WANTED- All motorcycles before 1985. Running or not. Top cash pdf. Free pick SEASONED FIREWOOD up. 315-569-8094, Central Mostly oak. $220 per gener- NY. ous cord w/delivery. 860-236-8027.

Wanted to Buy 299 ALWAYS BUYING - Vintage electronics, Ham, CB, shortwave, radios, guitars, amps, hi-fi audio, watches. 860-707-9350. ANTIQUES. Always buying, cash paid. One item or entire estate. Clocks, military, cameras, watches, toys, posters, art, jewelry, signs, musician instruments & more. 860-718-5132.

Apartments for Rent 720

Apartments for Rent 720 A BRISTOL - 2 RM effic, util inc. No pets. $675. 860-559-9349 BRISTOL - Clean 2 BR, gas ht, w/d hkp, no pets. $750. Sec. (860) 589-2630. NEW BRITAIN - 2 BR, 2nd FL, painted. $750. Ref. 860778-7134/828-5059. NEW BRITAIN 2 BR, recently totally refurbished. New paint, new fixtures, new carpet. $685. Call Sol 203-993-5655. NEW BRITAIN - Corbin Heights now accepting applications. 3 BR, new construction. Income restrictions apply. $941. Call Mon Fri, 9 - 4. 860-612-0100 NEW BRITAIN. Stanley St, 1 br, inc ht/hw, $700. Whiting St. lrg studio, $550 + utils. No pets. 860-826-6757.

Condominiums 730 BRISTOL/FARMINGTON LINE - Spac 1 BR Ranch condo. All appl including washer/dryer. Extra rm on lower level. Deck. No pets. $900. 860-559-9349

A BRISTOL Lg 1 BR, lndry rm, no pets. Ht inc. Dwntwn NEWINGTON: beautiful 1st loc. $765. 860-559-9349 or fl. 2br new appliances 860-729-1010. $1025/mo. (860)223-3344.

don’t shell out a Lot of cash; Use the Classifieds. Smart shoppers know about the bargains found within the Classified pages. It’s easy to place an ad or find the items you want, and it’s used by hundreds of area shoppers every week.

Use the Classifieds today. Your community – every day.

Call to place an ad. NewBritainHerald.com

860-231-2444

To Advertise in the

home improvemenT direcTory or here’s my cArd call 860-231-2444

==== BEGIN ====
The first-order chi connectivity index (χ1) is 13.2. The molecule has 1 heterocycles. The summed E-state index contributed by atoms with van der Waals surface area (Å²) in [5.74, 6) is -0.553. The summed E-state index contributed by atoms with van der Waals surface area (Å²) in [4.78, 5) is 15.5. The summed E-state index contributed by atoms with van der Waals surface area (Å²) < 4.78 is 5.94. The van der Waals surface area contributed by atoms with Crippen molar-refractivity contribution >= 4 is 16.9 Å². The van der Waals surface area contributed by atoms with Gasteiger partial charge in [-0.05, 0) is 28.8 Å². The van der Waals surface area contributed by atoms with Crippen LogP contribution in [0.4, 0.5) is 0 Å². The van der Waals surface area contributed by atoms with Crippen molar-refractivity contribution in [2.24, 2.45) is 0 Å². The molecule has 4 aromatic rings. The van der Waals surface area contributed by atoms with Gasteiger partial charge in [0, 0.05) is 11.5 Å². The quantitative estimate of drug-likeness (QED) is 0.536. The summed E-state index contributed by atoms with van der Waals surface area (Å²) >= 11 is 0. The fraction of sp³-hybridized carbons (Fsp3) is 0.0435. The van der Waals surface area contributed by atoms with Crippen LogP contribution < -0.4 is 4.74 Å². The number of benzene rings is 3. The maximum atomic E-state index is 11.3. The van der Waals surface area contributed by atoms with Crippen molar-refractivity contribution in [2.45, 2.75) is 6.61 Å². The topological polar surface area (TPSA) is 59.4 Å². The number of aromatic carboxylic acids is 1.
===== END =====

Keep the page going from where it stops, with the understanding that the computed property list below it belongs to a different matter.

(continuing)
HOME IMPROVEMENT DIRECTORY BASEMENT WATERPROOFING JP BACHAND BASEMENT WATERPROOFING Reliable local contractor. Hatchway leaks, foundation cracks, sub-floor drainage systems, sump pumps & yard drainage. Fully insured, free estimates, written guarantee. Our 27th year registered with CT Dept of Consumer Protection (Reg #511842). Call 860-666-9737 CERAMIC TILE LEN & JEFF SHALLER - Fix leaky showers. Regrouting in tubs. Bath, kitchen tile installed. 37 years experience. Neat, expert workmanship. Repairs a specialty. Call 242-5805 CLEANING SERVICES Polish/English speaking woman can clean your house with care. 3rd cleaning 50% off for new clients only. Satisfaction guaranteed. Insurance Bonded. Call Kasia 860-538-4885

HOUSE, CONDO, OFFICE CLEANING Polish/English speaking lady with many years of experience. References upon request. Please call Ela at 860-348-0234 ELECTRICAL SERVICES NDC ELECTRICAL CONTRACTING All aspects of electrical work, additions, new homes, renovations, pools, hottubs, etc. Main service up-grades from fuses to circuit breakers. Fast, quality workmanship. Nick 860-665-7202. CT Lic #E1-180139 GUTTER CLEANING #1 First In Reliability - We Show Up!!! One day service. Our 10th year. Reasonable rates. Senior discounts. Reliable service. Call Rob (860) 982-3300 “A West Hartford Resident” Visit our web site: robpolo.com

LAWN AND GARDEN MAINTENANCE PREMIER PROPERTy MAINTENANCE is offering Newington residents one free lawn cutting when you sign up for weekly lawn cutting service. Other services include seasonal clean-ups, mulching, rototilling, organic fertilizing, etc. Free quotes over the phone or email. Dependable owner does the work. Fully insured. Call Mike 860-205-8761. Premierproperty@cox.net PLUMBING POSITANO PLUMBING, INC. 31 years of serving Bristol and the surrounding areas. Specializing in all repairs. Plumbing & heating. Water heater replacement, boiler replacement. CT Lic #202691, 308931. For the best repair work in the area, please call: 860-584-0012, 186 West St., Bristol. REMODELING FULL SERVICE REMODELING Windows, bathrooms and kitchens. All interior and exterior home or business

remodeling and handyman service. You name it - I’ve done it! Excellent references and competitive rates with over 10 years experience. BBB Accredited. Call Mike 860-690-6505 or Kris 860-348-076 today for your free estimate. Fully insured and licensed. Lic #565969. ROOFING LA RICH, LLC - Master Elite Roofing Contractor with over 500 satisfied customers. Our workmanship is warranteed for 20 years by shingle manufacturer. Best warranty in writing. “Quality you can count on for years.” We do roof repairs, vinyl siding, windows, seamless gutters. Honest, competitive pricing. No hidden costs. Free estimates. Fully insured. Written warranties. Clean and courteous installers. CT Lic #565709. GAFELK ME #11852. 860-622-9800 or 860-747-4427. www.larichroofing.com